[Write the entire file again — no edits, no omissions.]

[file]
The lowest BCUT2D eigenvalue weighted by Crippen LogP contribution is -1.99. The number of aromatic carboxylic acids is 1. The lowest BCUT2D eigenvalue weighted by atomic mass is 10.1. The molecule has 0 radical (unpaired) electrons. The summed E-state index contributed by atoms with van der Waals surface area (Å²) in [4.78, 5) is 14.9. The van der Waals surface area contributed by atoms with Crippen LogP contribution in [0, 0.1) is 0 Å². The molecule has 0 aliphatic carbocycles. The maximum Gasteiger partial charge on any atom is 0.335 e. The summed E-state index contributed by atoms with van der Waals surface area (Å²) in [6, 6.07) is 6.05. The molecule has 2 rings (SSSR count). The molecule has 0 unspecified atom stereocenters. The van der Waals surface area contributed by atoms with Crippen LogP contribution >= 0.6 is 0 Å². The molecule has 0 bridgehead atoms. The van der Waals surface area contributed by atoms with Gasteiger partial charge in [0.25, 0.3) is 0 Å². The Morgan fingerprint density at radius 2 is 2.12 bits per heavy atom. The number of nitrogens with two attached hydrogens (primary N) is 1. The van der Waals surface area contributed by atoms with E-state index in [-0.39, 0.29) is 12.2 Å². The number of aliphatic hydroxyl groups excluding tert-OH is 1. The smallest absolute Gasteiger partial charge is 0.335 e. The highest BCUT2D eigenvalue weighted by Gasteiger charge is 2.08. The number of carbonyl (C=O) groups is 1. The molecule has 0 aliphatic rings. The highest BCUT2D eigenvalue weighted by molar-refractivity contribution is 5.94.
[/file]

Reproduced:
The lowest BCUT2D eigenvalue weighted by Crippen LogP contribution is -1.99. The number of aromatic carboxylic acids is 1. The lowest BCUT2D eigenvalue weighted by atomic mass is 10.1. The molecule has 0 radical (unpaired) electrons. The summed E-state index contributed by atoms with van der Waals surface area (Å²) in [4.78, 5) is 14.9. The van der Waals surface area contributed by atoms with Crippen LogP contribution in [0, 0.1) is 0 Å². The molecule has 0 aliphatic carbocycles. The maximum Gasteiger partial charge on any atom is 0.335 e. The summed E-state index contributed by atoms with van der Waals surface area (Å²) in [6, 6.07) is 6.05. The molecule has 2 rings (SSSR count). The molecule has 0 unspecified atom stereocenters. The van der Waals surface area contributed by atoms with Crippen LogP contribution >= 0.6 is 0 Å². The molecule has 0 bridgehead atoms. The van der Waals surface area contributed by atoms with Gasteiger partial charge in [0.25, 0.3) is 0 Å². The Morgan fingerprint density at radius 2 is 2.12 bits per heavy atom. The number of nitrogens with two attached hydrogens (primary N) is 1. The van der Waals surface area contributed by atoms with E-state index in [-0.39, 0.29) is 12.2 Å². The number of aliphatic hydroxyl groups excluding tert-OH is 1. The smallest absolute Gasteiger partial charge is 0.335 e. The highest BCUT2D eigenvalue weighted by Gasteiger charge is 2.08. The number of carbonyl (C=O) groups is 1. The molecule has 0 aliphatic rings. The highest BCUT2D eigenvalue weighted by molar-refractivity contribution is 5.94.